Lost in Political Philosophy

The popular show drops plenty of clues but, can you trust them?


ABC's TV series Lost, whose fourth season premieres tonight, has multileveled mysteries and a cruelly withholding storytelling style that inspires passionate love and passionate frustration.

The love comes from the show's fascinating and compelling adventure-intrigue-SF storytelling. The scenario: plane crashes on an uncharted island. Some passengers, most with a fair amount of dark intrigue in their past, survive and try to forge a workable civilization—and to escape. Previous inhabitants of the Island bedevil them. Everything ensues.

The frustration comes from the fact that halfway through the show's entire six-season arc, the viewer can be certain of very little—neither what lies ahead nor precisely what's already happened—and certainly not the meaning of what's happened.

The search for meaning bedevils characters and viewers. No element of the show is as suggestive and aggravating as its heavy reliance on political philosopher references.

The show stars a John Locke, which initially just seemed a curiosity. But as the show progressed, we were introduced to a Danielle Rousseau, a Desmond David Hume, a Mikhail Bakunin, a Richard Alpert, and even an Edmund Burke.

But what does any of this mean?

IN THE CASE of Locke, obvious references and ironies abound. Like the philosopher, he stands for political and personal liberty within a civic context.

Locke "leads" generally through service to the commonwealth—yet sometimes acts imperiously and dangerously, pursuing a personal vision of what is best for them all, in a disturbingly Filmerian manner.

He claims to be an empiricist—a real "meat and potatoes" guy—but comes to a seemingly mystical belief in the island's power. Complicating his role as the "man of faith" in the island is that his mysticism is based in his experience of healing from the island, and his personal encounter with the smoke monster—so character and philosopher might be able to get along as fellow empiricists.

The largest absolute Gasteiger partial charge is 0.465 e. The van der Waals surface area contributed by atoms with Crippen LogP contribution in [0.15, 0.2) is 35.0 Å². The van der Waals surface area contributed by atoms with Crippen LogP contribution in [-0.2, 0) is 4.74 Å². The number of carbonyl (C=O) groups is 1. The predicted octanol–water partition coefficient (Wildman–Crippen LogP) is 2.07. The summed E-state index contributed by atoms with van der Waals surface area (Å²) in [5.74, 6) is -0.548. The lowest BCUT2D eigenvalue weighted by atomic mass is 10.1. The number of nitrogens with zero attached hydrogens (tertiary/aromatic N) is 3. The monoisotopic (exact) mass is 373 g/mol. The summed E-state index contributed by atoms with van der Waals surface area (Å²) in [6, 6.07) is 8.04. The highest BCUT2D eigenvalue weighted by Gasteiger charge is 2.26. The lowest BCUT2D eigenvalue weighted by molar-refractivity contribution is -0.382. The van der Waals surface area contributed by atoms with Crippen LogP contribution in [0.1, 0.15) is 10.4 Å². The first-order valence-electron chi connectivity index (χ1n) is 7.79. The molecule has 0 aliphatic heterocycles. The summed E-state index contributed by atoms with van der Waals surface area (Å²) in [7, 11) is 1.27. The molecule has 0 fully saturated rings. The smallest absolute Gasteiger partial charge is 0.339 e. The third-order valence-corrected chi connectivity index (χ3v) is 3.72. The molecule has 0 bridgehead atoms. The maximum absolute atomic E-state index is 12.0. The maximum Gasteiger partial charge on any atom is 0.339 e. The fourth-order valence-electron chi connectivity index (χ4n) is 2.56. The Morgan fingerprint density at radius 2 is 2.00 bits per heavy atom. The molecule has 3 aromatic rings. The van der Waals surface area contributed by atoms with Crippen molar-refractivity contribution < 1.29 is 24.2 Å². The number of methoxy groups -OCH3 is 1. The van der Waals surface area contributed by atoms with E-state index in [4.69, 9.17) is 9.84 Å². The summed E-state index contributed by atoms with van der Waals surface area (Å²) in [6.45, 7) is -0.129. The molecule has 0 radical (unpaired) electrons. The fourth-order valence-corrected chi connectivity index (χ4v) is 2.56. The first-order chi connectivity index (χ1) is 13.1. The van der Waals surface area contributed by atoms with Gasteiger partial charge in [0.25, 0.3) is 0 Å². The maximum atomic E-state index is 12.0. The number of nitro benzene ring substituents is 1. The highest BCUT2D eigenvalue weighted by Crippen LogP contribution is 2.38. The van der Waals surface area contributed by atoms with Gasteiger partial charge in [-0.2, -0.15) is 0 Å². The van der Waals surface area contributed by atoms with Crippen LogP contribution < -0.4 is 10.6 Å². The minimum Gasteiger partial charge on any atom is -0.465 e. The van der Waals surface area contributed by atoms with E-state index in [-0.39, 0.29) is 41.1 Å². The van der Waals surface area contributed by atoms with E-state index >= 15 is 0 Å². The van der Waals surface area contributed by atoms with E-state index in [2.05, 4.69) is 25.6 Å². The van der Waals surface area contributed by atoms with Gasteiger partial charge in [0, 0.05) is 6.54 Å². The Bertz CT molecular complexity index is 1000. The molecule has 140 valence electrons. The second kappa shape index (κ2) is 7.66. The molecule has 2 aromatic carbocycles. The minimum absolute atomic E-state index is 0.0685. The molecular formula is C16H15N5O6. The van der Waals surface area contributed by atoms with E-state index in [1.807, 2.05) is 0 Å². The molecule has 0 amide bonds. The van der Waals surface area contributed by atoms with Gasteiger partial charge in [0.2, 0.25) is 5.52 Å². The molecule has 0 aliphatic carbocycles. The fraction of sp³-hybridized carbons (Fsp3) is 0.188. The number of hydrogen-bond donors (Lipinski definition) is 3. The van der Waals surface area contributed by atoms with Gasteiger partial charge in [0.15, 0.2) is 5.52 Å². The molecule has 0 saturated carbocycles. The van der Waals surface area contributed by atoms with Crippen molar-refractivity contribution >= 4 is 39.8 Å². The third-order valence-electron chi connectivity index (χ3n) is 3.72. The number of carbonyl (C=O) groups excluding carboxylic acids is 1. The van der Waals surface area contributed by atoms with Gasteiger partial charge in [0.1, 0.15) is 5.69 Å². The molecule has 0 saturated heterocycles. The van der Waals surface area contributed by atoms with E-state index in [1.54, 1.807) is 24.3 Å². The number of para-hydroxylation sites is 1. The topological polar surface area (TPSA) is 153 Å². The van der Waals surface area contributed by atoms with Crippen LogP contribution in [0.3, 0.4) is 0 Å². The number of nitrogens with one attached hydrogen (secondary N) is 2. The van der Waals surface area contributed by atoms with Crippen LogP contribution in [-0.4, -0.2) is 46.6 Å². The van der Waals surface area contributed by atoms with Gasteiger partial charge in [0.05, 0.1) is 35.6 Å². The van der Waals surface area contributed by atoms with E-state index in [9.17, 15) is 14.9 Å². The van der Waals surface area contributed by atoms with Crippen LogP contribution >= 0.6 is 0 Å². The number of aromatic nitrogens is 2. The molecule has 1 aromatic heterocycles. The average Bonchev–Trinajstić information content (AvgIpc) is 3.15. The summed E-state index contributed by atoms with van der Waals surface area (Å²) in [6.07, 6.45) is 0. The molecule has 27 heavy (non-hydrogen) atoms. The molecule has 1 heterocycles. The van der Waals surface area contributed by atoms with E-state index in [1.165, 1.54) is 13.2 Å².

Most significantly Lockean is island John Locke's mantra: "Don't tell me what I can't do," the cry of the man who despises paternalism and unjust government. (In what is probably more an in-joke, Locke's evil father is "Anthony Cooper," after philosopher Locke's mentor, the first Earl of Shaftesbury.)

Lost fans love clues, and if Locke's name is one, it likely suggests that what Locke thinks he has empirical evidence for, he probably does.

DANIELLE ROUSSEAU'S link with her philosopher is obvious: she is the lone savage on the island, separated—by choice—from the human societies available to her. Her primary skills are sheer survival and the trapping and killing of animals and other humans.

Her personality is more stunted and weird than the apotheosis of human capabilities and sensibilities her namesake seems to promise from the "noble savage." Her being "Rousseau" is both obvious and ironic. If it's a clue, the viewer can wonder whether Danielle had her child taken from her, as she claims, or abandoned it, as the philosopher did with his five children.

The philosopher Mikhail Bakunin believed in a socialist anarchism, freely-organized worker federations controlling the social order. Lost's Mikhail Bakunin has an uncanny ability to survive fatal injuries, and is a brutal enforcer for his boss Ben (the sinister leader of the "Others").